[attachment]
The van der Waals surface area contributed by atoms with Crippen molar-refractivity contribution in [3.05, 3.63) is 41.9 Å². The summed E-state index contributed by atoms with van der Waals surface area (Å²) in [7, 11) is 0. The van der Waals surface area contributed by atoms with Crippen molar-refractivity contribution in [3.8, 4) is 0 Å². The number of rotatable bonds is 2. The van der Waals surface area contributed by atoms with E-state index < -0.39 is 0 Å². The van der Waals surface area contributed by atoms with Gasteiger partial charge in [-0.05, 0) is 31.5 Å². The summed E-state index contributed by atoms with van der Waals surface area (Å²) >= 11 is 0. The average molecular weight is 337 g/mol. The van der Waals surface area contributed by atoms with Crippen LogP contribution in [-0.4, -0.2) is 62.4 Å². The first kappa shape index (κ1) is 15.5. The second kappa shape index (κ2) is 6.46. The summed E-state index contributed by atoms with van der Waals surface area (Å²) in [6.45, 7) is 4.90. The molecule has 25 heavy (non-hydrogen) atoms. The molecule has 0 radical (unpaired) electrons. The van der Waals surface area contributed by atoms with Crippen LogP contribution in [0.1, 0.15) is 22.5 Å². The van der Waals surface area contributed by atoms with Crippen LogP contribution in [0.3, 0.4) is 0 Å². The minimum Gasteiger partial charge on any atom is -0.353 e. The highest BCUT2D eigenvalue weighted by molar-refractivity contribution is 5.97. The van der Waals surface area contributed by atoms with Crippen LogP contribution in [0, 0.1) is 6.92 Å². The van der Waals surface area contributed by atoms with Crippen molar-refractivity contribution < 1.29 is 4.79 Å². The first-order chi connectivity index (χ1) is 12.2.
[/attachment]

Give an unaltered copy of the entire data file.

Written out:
The van der Waals surface area contributed by atoms with Crippen molar-refractivity contribution in [3.05, 3.63) is 41.9 Å². The summed E-state index contributed by atoms with van der Waals surface area (Å²) in [7, 11) is 0. The van der Waals surface area contributed by atoms with Crippen molar-refractivity contribution in [3.8, 4) is 0 Å². The number of rotatable bonds is 2. The van der Waals surface area contributed by atoms with E-state index < -0.39 is 0 Å². The van der Waals surface area contributed by atoms with Gasteiger partial charge in [-0.05, 0) is 31.5 Å². The summed E-state index contributed by atoms with van der Waals surface area (Å²) >= 11 is 0. The average molecular weight is 337 g/mol. The van der Waals surface area contributed by atoms with Crippen LogP contribution in [-0.4, -0.2) is 62.4 Å². The first kappa shape index (κ1) is 15.5. The second kappa shape index (κ2) is 6.46. The summed E-state index contributed by atoms with van der Waals surface area (Å²) in [6.45, 7) is 4.90. The molecule has 25 heavy (non-hydrogen) atoms. The molecule has 0 radical (unpaired) electrons. The van der Waals surface area contributed by atoms with Crippen LogP contribution in [0.1, 0.15) is 22.5 Å². The van der Waals surface area contributed by atoms with Crippen LogP contribution in [0.3, 0.4) is 0 Å². The minimum Gasteiger partial charge on any atom is -0.353 e. The highest BCUT2D eigenvalue weighted by molar-refractivity contribution is 5.97. The van der Waals surface area contributed by atoms with Crippen LogP contribution in [0, 0.1) is 6.92 Å². The van der Waals surface area contributed by atoms with Crippen molar-refractivity contribution < 1.29 is 4.79 Å². The first-order chi connectivity index (χ1) is 12.2.